It’s that time again. My co-favourite holiday always rolls up by surprise, even though we can see it coming from a mile away. There’s something about the blazing hot summer that seems to drag on forever that lulls me into a sun-baked stupor by the time October hits, and it’s tough to shake until Halloween’s looming over us like Godzilla over Tokyo. I just paid my first visit to a seasonal Halloween shop and they’ve really upped their game. The stuff kids of all ages can buy for a few bucks is getting way cooler, I gotta admit. These pro FX-grade horror decorations and creature characters just weren’t available to buy on the street when I was a genre-crazed tyke in suburban Pittsburgh back in the last century. I’m okay with that, because that was our time and it certainly had its charms. I mean, before the internet and iCrap, we had mystery and the unknown. I wouldn’t trade that for my own walking, clawing, growling, fully animated and motorised six-foot zombie… or maybe I would, but back when we could only imagine such a toy, mine was gooier. Who’s the shitheaded boardroom dweller that decided no blood = not as implied violent? Christ, I hate the beancounters. Those goddamn eunuchs ruin everything they touch. If you’re one of the few brave souls to have actually waded through every instalment of this Horror of Babylon, you already know that, but I’ll say it again: I hate those fucking beancounters. That’s right, Mr. Practical Financial Management, you too. Scram, ya put our feet to sleep. But hey, that’s another column.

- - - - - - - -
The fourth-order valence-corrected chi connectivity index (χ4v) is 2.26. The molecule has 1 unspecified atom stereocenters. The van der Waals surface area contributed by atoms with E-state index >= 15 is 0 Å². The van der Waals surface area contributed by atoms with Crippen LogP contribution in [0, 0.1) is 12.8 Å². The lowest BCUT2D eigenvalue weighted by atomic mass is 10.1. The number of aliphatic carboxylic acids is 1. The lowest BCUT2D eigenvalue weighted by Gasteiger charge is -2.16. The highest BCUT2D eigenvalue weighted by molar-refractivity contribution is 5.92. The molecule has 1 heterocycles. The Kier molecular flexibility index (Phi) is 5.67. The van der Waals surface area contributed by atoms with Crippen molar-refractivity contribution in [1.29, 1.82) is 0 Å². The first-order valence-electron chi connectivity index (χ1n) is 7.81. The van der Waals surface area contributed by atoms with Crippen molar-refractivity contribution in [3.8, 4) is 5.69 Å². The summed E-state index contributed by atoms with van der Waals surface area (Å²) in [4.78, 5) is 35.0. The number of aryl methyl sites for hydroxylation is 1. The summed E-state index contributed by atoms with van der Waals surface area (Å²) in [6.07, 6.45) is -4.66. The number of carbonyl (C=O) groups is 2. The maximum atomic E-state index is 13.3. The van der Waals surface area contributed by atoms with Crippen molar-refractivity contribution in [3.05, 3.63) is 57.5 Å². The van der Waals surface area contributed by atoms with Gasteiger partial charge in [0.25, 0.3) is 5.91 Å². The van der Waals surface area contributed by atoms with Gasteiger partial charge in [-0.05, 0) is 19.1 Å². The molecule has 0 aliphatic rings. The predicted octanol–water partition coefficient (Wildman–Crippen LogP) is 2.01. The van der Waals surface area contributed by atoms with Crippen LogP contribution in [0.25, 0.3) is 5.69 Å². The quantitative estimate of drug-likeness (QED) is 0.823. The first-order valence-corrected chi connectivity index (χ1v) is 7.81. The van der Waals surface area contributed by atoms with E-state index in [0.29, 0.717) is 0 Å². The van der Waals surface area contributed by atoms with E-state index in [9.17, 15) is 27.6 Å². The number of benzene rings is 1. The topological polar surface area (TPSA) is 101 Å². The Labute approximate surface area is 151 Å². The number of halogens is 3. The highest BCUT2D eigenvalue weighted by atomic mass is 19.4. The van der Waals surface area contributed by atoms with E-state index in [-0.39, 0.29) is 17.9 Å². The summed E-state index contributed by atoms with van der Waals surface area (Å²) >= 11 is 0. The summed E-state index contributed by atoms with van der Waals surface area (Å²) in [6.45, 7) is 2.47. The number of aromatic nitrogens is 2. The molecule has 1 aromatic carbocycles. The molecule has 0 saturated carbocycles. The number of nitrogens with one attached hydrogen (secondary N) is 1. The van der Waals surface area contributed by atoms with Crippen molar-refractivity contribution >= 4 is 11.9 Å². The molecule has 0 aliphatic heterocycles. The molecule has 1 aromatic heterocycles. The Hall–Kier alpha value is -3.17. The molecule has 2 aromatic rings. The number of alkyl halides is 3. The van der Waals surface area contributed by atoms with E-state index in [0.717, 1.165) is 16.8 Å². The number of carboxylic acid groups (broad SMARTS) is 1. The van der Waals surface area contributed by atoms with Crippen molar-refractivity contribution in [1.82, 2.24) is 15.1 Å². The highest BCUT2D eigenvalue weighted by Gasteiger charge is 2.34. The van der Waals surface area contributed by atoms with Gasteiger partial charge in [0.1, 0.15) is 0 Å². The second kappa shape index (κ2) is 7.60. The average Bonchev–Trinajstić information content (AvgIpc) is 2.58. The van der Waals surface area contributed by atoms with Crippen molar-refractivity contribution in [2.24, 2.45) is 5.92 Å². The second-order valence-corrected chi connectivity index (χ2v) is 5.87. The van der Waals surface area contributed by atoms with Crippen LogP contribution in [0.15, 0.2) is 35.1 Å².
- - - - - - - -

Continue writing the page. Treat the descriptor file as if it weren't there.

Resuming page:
What’s in HOB’s sights today is video games and hard rock, with lots of other spices and herbs you may or may not recognise. Now, I don’t play the games. I checked out when I was still trying to grow peach fuzz around the time of firstwave Nintendo in the eighties, but you’d have to have serious blinders on to not see the advances there. I recently watched a little boy marking out as his dad bought him a copy of Halo 2 in a bookstore. Whether or not Pentagon-developed military training games like Halo or Call of Duty are appropriate in the long-term for six-year-old Ritalin kids is beside the point. Point was, the kid was geeked with joy. Dad was geeked the kid was geeked and everyone left happy. Now, I do listen to rock, among many other things, but you’d be hard-pressed to make me believe Mumford & Sons or Kings of Leon belong in any remotely similar category to early Motley Crue or Motorhead. Those are two different worlds right there and I lean toward the latter. Devil horns up, fuckers. And if you’re one of the unfortunate souls who think Miley Cyrus constitutes shock rock, I’ve got some GG Allin and Wendy O. for you to watch. Think punk rock meets the supermax. Turn off your TV and get out there, life’s wasting!